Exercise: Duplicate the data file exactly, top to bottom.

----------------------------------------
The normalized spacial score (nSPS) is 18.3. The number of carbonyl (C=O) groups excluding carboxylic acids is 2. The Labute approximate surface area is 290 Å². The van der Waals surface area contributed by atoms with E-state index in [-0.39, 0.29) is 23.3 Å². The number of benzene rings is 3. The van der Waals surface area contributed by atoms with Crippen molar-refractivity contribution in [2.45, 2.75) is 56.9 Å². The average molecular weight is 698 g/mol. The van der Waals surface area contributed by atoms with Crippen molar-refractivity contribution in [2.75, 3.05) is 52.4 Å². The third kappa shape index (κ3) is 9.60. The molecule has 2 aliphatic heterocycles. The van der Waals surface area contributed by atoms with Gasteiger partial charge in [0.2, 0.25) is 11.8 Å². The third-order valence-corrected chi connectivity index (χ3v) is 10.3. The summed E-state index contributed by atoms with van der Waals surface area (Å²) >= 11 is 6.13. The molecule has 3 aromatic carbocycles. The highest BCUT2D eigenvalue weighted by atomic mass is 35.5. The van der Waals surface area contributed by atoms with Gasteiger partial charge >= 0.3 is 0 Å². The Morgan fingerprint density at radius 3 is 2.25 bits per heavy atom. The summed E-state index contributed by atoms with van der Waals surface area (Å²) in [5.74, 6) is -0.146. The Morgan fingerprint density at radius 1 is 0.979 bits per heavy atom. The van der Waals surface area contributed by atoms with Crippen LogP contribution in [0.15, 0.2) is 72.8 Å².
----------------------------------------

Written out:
The normalized spacial score (nSPS) is 18.3. The number of carbonyl (C=O) groups excluding carboxylic acids is 2. The Labute approximate surface area is 290 Å². The van der Waals surface area contributed by atoms with E-state index in [-0.39, 0.29) is 23.3 Å². The number of benzene rings is 3. The van der Waals surface area contributed by atoms with Crippen molar-refractivity contribution in [2.45, 2.75) is 56.9 Å². The average molecular weight is 698 g/mol. The van der Waals surface area contributed by atoms with Crippen molar-refractivity contribution in [2.75, 3.05) is 52.4 Å². The third kappa shape index (κ3) is 9.60. The molecule has 2 aliphatic heterocycles. The van der Waals surface area contributed by atoms with Gasteiger partial charge in [0.2, 0.25) is 11.8 Å². The third-order valence-corrected chi connectivity index (χ3v) is 10.3. The summed E-state index contributed by atoms with van der Waals surface area (Å²) >= 11 is 6.13. The molecule has 3 aromatic carbocycles. The highest BCUT2D eigenvalue weighted by atomic mass is 35.5. The van der Waals surface area contributed by atoms with Gasteiger partial charge >= 0.3 is 0 Å². The Morgan fingerprint density at radius 3 is 2.25 bits per heavy atom. The summed E-state index contributed by atoms with van der Waals surface area (Å²) in [5.74, 6) is -0.146. The Morgan fingerprint density at radius 1 is 0.979 bits per heavy atom. The van der Waals surface area contributed by atoms with Crippen LogP contribution in [0.15, 0.2) is 72.8 Å².